Learn why more banks want to offer HSAs to their customers in 2023.
Since its introduction in the Medicare Modernization Act, the health savings account market has continued to grow. As of June 30, 2022, almost 34 million health savings accounts totaled $98 billion in assets, with $34.4 billion in investments and $63.6 billion in deposits. But most of this growth has occurred during a record-low federal reserve rate period.
In response to inflationary concerns, the Federal Reserve has continued to raise the federal funds rate. The current rate of 4.58% is the highest since October 8, 2007. Here’s what the financial market looked like then:
The last time the rate was this high, HSAs had only existed for three years and had less than 4% of the current market's size in assets. So how will a nineteen-year-old HSA market that's 30x greater in asset size react to such high fed rates?
A note on the federal funds rate: the rate that banks and other depository institutions lend funds overnight to each other. The monetary policy-making body (FOMC) of the Federal Reserve sets a target range for the federal funds rate about every six weeks. By adjusting this target range, the federal government generally raises or lowers the cost of borrowing money.
For this blog post, we'll answer the question about the impact of a high federal funds rate on the HSA market through the lens of depository institutions (i.e., banks). While many organizations, such as health plans and third-party administrators, provide health savings accounts to consumers, all HSAs must be deposited in banks—just like any other type of savings account. And as you might have guessed, banks are the organizations most directly impacted by federal fund rate increases as they hold the deposits.
Here’s what we’re seeing from banks and HSAs in this current economic climate.
Higher rates make it more expensive for banks to lend money, and consumers and businesses are less likely to take out loans with higher rates. (The housing market is a good example, as more expensive loans mean fewer people willing to buy homes.) Higher rates also impact the number of mergers and acquisitions, another significant way banks make money.
The personal savings rate soared in 2020 as households spent less and stayed indoors, and simultaneously, stimulus payments raised the income of many households. That trend has changed, as has commercial banks' total deposits growth rate. In 2022, the YOY total deposits growth rate decreased every month.* And in 2023, the YOY total deposits growth rate has been negative for both January and February, with February's YOY total deposits growth rate coming in at -2.41%. This decline in growth comes at a time when banks are more interested in accessing deposits for the promise of higher interest rates. And HSA deposits provide banks with low-cost funds as the cost of CDs, money markets, and other products increase due to an increasingly competitive market.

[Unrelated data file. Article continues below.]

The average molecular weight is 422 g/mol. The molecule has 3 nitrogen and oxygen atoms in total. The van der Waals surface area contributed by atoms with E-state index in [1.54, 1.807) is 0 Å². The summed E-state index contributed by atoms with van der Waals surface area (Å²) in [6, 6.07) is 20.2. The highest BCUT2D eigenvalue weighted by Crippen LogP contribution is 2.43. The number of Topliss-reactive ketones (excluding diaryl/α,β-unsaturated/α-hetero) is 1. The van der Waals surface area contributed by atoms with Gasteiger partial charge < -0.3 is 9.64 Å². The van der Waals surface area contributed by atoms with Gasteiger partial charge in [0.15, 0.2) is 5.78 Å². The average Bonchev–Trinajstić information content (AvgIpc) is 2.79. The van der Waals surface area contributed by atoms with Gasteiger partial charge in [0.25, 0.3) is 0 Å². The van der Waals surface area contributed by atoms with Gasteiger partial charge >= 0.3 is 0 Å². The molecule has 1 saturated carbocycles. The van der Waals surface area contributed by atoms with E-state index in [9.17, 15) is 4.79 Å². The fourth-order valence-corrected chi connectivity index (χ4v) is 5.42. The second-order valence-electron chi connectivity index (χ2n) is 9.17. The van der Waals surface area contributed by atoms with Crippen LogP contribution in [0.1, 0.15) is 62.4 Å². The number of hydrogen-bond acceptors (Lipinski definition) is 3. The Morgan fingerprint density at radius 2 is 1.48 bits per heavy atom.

*December was the only month in 2022 that did not have a lower rate than the previous month; it still had a -0.97 total deposits YOY growth.
With the higher fed rate, banks profit more on deposits held and pay more for funds they borrow. But with deposit growth slowing, banks are turning to HSAs as another deposit source. The more HSA deposits they hold, the more interest banks can earn.
Health savings account deposits are stickier than most savings accounts. A consumer can withdraw from a typical savings account for any reason, but an account holder can only withdraw from their HSA for medically eligible products and services. This stickiness makes HSA deposits somewhat immune from recessionary cycles where the average consumer spends down their savings.
In Aite-Novarica’s “Top 10 Trends in Healthcare Payments, 2023, they noted the following:
Focus on HSAs shifts to savings and card spending. The Federal Reserve’s interest rate hikes will impact the bottom line of custodians and revenue share partners in a positive manner. These institutions will consider promoting high-yield savings account options and determine how much of the interest rate increases to share with individual account holders.
We’ve seen two main paths form in our conversations with interested banks.
Similar to how depository institutions have partnered with fintech leaders to gain access to deposits, banks can partner with third-party administrators and health plans to gain exposure to HSA deposits. With this method, banks enjoy HSA deposits’ stickiness but lose a share of the net interest margin to their partner.
The second path is an excellent option for banks looking to have full custody of HSA deposits. By partnering with a technology partner that can directly integrate with its banking core, banks enjoy full custody of HSA deposits and can distribute new health savings accounts to their captive user base. This directly integrated solution is a great option for community banks looking to capture demand from their captive user base (retail & employers).
We believe this competition will be a good force, lowering HSA admin fees.
More competition will force administrators to reduce their HSA admin fees in a bid to win more accounts (i.e., more HSA deposits). This is good for the consumer and employer. - Jason Bornhorst, CEO of First Dollar